Posts Tagged ‘best’

Selecting Suitable Plants

Saturday, March 14th, 2009

Ficus benghatensis proved to be the most rampant grower of all, developing into a considerable tree with many strong branches at all levels in less than three years. Fortunately it does not take unkindly to annual, almost savage pruning. If you have the space and a really dominant plant is required, then this could well be the one.

It is pointless to have adequate heating for 364 days of the year if on the 365th it should prove to he insufficient – one really cold night can put paid to an entire collection of plants. Advice on fitting out the interior can only he general as everyone’s taste will differ and arranging plants and interior decor is very much a personal matter. Whether plants are made permanent features by planting them in beds of compost on the floor, or portable by growing them in pots on raised staging, are also matters for individual taste.

Both these methods have their merits. Planted directly into beds of prepared compost, or with plant pots plunged to their rims in moist peat, plants will usually grow very: much more vigorously. However, left in their pots and placed on staging at waist level one can have the pleasure of rearranging plants, or using them for decoration in other parts of the house whenever required.

Houseplants Seed

Thursday, March 12th, 2009

Cuttings inserted into such a peat bed (4 to 6 in. in depth) will quickly show their appreciation and produce roots in the minimum length of time. The nurseryman is further aided in his efforts by a little light shade on the greenhouse and mist spray lines suspended over the cutting beds. The spray lines are all important, as they can he regulated to come into operation at set times, frequency depending on the prevailing weather conditions. When very hot it would he essential that the mist unit is activated at frequent intervals during the course of the day.

Shallow containers, seed boxes or seed pans should be used for sowing, and John limes No. compost will he ideal for the purpose. Sow in moist compost and keep in a lightly shaded place to begin with ; covering the container with a sheet of glass when the seeds are sown will encourage germination. When the seedlings are large enough to handle they should he transferred to J.I.P.2 compost, or similar, and at this time can either he spaced out in the seed boxes again for a spell or put individually into small pots.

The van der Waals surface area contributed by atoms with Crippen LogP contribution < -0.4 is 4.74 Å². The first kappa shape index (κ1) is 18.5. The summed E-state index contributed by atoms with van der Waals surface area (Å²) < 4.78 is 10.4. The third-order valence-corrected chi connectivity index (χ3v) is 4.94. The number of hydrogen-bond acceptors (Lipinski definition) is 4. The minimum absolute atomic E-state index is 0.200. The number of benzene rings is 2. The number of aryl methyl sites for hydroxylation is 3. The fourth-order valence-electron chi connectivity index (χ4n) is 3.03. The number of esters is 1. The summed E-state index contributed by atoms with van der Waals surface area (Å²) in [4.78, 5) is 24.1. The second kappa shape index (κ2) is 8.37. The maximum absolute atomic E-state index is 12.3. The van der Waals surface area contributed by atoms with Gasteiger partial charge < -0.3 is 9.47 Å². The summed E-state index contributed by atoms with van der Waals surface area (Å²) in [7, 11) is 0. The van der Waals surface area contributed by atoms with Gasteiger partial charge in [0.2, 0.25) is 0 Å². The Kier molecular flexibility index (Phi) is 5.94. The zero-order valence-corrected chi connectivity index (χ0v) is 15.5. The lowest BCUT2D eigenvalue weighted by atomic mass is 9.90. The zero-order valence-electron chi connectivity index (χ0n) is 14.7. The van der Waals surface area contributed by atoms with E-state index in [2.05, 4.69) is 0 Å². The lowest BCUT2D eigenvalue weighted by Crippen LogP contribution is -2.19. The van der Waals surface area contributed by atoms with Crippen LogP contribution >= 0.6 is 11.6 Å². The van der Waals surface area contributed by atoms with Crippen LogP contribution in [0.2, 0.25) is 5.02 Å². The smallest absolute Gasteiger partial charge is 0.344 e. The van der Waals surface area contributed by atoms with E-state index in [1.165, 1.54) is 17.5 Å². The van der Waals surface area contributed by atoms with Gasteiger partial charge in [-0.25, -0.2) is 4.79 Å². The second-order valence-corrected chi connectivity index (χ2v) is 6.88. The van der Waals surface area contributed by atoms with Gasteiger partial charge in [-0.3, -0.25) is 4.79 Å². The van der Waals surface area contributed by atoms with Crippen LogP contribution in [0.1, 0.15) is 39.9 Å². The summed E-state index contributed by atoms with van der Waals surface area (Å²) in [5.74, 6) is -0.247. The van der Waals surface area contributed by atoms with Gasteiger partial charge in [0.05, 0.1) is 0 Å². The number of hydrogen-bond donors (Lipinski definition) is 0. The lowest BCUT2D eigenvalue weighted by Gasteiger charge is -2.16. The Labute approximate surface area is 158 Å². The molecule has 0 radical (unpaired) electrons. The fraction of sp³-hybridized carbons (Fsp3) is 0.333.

Rhododendron Growing Tips

Wednesday, March 11th, 2009

A cause of infinite regret is that no member of this beautiful genus will tolerate the slightest trace of lime, no matter how disguised with peat. There are no better evergreen shrubs than the Tree Roses whose members range in height from the 30-ft. splendour of Rhododendron sinogrande to the prostrate posturing of R. repens. The evergreen species can be used as a background contrast to later flowering shrubs.

Deciduous azaleas are available by the hundred. Ignes Nova, carmine red blotched yellow, is good in autumn when the leaves turn purple. Unique is late flowering and rather tall with apricot blooms. Comte de Gomer is compact and dainty with pink blossoms. Hugo Hardyzer is 4 ft. high and a very impressive scarlet. R. luteum has all the qualities of a good shrub with sweetly scented magnificent autumn colour.

The Alpine Rose, R. .ferrugineum, makes a rounded bush with the young foliage copper tinted. In the best forms the flowers are a startling brick red. The grey-leaved R. hippophaeoides grows pleasantly out in the open in company with heathers. It grows to around 3 ft. high and its lilac flowers brighten the April days.

Garden Rooms

Tuesday, March 10th, 2009

In the garden room a wide assortment of house plants can also be grown in pots suspended in wall brackets. In the living-room wall brackets are only suitable for the hardier types of plant, but the moister conditions in the garden room will allow for the use of many more delicate plants. Columneas are excellent for both hanging baskets and wall brackets, and the delightful Campanula isophylla, the star of Bethlehem, is an essential plant where cooler conditions prevail.

For continuity of colour throughout late spring, summer and early autumn there surely cannot be any plant that compares with the fuchsia. Indoors the indifferent amount of light inevitably results in premature loss of flowers and buds, but it is quite the most prolific flowering plant in the greenhouse or garden room.

Attractive, unfussy plant containers can make all the difference to the elegant appearance of the room. It is preferable to have a few expensive containers filled with well-chosen plants rather than a motley collection of cheaper plant’ containers of all shapes and sizes.

Hardening of Houseplant Foliage

Sunday, March 8th, 2009

General hardening of the foliage colour is also an indication that the plant requires additional fertiliser or potting on. It is, however, very unwise to pot on plants that are unhealthy and producing little or no new growth.

Leaves turning yellow and falling off are an indication, not of need for potting, but that the plant is suffering as a result of root damage. Consequently, any attempt to pot on such a plant will only further aggravate its unhealthy condition by unnecessary root disturbance.

On the other hand, with. many sick plants it will often be found that the compost is at fault and rather than pot the plant into a larger container, it is better to tease away as much of the faulty compost as possible and to repot in the same or smaller container using fresh compost.